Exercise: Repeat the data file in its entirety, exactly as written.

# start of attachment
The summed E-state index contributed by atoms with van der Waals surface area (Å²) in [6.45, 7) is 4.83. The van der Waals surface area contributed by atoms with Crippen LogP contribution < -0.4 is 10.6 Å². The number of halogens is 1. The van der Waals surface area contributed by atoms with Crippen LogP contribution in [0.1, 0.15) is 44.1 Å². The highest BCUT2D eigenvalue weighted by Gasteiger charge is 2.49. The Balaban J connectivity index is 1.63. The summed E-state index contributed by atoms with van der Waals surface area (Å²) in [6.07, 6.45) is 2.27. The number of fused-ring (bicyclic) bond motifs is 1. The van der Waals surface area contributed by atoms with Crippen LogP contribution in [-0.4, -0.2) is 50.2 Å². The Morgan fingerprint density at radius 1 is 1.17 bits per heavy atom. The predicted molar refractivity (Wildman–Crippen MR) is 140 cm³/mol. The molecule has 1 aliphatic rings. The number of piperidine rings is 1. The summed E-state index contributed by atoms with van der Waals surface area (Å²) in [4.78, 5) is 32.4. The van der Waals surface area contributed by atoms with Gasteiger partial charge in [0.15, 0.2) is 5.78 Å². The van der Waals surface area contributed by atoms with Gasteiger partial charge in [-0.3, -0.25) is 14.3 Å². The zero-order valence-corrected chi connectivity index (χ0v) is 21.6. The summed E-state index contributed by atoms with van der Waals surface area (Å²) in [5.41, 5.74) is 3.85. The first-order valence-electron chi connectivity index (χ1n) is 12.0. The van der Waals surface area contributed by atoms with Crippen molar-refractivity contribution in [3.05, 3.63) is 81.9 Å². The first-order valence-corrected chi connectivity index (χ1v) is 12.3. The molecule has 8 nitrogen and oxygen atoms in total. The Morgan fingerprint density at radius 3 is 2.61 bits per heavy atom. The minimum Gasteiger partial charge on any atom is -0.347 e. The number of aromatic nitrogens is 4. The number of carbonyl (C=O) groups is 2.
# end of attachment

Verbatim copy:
The summed E-state index contributed by atoms with van der Waals surface area (Å²) in [6.45, 7) is 4.83. The van der Waals surface area contributed by atoms with Crippen LogP contribution < -0.4 is 10.6 Å². The number of halogens is 1. The van der Waals surface area contributed by atoms with Crippen LogP contribution in [0.1, 0.15) is 44.1 Å². The highest BCUT2D eigenvalue weighted by Gasteiger charge is 2.49. The Balaban J connectivity index is 1.63. The summed E-state index contributed by atoms with van der Waals surface area (Å²) in [6.07, 6.45) is 2.27. The number of fused-ring (bicyclic) bond motifs is 1. The van der Waals surface area contributed by atoms with Crippen LogP contribution in [-0.4, -0.2) is 50.2 Å². The Morgan fingerprint density at radius 1 is 1.17 bits per heavy atom. The predicted molar refractivity (Wildman–Crippen MR) is 140 cm³/mol. The molecule has 1 aliphatic rings. The number of piperidine rings is 1. The summed E-state index contributed by atoms with van der Waals surface area (Å²) in [4.78, 5) is 32.4. The van der Waals surface area contributed by atoms with Gasteiger partial charge in [0.15, 0.2) is 5.78 Å². The van der Waals surface area contributed by atoms with Gasteiger partial charge in [-0.3, -0.25) is 14.3 Å². The zero-order valence-corrected chi connectivity index (χ0v) is 21.6. The summed E-state index contributed by atoms with van der Waals surface area (Å²) in [5.41, 5.74) is 3.85. The first-order valence-electron chi connectivity index (χ1n) is 12.0. The van der Waals surface area contributed by atoms with Crippen molar-refractivity contribution in [3.05, 3.63) is 81.9 Å². The first-order valence-corrected chi connectivity index (χ1v) is 12.3. The molecule has 8 nitrogen and oxygen atoms in total. The Morgan fingerprint density at radius 3 is 2.61 bits per heavy atom. The minimum Gasteiger partial charge on any atom is -0.347 e. The number of aromatic nitrogens is 4. The number of carbonyl (C=O) groups is 2.